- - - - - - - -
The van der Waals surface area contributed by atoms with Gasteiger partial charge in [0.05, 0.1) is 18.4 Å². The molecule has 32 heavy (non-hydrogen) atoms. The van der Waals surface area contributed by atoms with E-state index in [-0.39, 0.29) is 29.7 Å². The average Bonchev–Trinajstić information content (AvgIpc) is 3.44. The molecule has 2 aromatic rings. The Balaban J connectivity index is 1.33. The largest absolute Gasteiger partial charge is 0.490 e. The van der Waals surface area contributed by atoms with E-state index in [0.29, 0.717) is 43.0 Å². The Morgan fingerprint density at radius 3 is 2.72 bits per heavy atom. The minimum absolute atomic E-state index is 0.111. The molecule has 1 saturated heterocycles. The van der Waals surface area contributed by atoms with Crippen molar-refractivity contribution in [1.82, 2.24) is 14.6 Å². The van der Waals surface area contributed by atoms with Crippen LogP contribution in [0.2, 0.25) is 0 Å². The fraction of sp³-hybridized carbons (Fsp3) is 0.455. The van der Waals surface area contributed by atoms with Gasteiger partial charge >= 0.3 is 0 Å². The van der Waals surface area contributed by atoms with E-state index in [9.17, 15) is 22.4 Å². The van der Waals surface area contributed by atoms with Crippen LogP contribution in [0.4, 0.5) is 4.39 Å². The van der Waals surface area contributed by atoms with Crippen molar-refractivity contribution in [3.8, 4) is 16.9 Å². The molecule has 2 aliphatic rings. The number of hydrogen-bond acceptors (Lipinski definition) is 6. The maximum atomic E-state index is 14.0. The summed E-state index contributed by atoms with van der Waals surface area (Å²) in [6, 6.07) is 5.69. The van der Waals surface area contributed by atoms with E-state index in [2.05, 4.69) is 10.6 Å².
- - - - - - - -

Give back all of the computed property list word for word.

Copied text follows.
The van der Waals surface area contributed by atoms with Gasteiger partial charge in [0.05, 0.1) is 18.4 Å². The molecule has 32 heavy (non-hydrogen) atoms. The van der Waals surface area contributed by atoms with E-state index in [-0.39, 0.29) is 29.7 Å². The average Bonchev–Trinajstić information content (AvgIpc) is 3.44. The molecule has 2 aromatic rings. The Balaban J connectivity index is 1.33. The largest absolute Gasteiger partial charge is 0.490 e. The van der Waals surface area contributed by atoms with E-state index in [0.29, 0.717) is 43.0 Å². The Morgan fingerprint density at radius 3 is 2.72 bits per heavy atom. The minimum absolute atomic E-state index is 0.111. The molecule has 1 saturated heterocycles. The van der Waals surface area contributed by atoms with Crippen molar-refractivity contribution in [1.82, 2.24) is 14.6 Å². The van der Waals surface area contributed by atoms with Crippen LogP contribution in [0.2, 0.25) is 0 Å². The fraction of sp³-hybridized carbons (Fsp3) is 0.455. The van der Waals surface area contributed by atoms with Gasteiger partial charge >= 0.3 is 0 Å². The van der Waals surface area contributed by atoms with E-state index in [9.17, 15) is 22.4 Å². The van der Waals surface area contributed by atoms with Crippen LogP contribution in [0.4, 0.5) is 4.39 Å². The van der Waals surface area contributed by atoms with Crippen molar-refractivity contribution in [3.8, 4) is 16.9 Å². The molecule has 2 aliphatic rings. The number of hydrogen-bond acceptors (Lipinski definition) is 6. The maximum atomic E-state index is 14.0. The summed E-state index contributed by atoms with van der Waals surface area (Å²) in [6, 6.07) is 5.69. The van der Waals surface area contributed by atoms with E-state index in [2.05, 4.69) is 10.6 Å².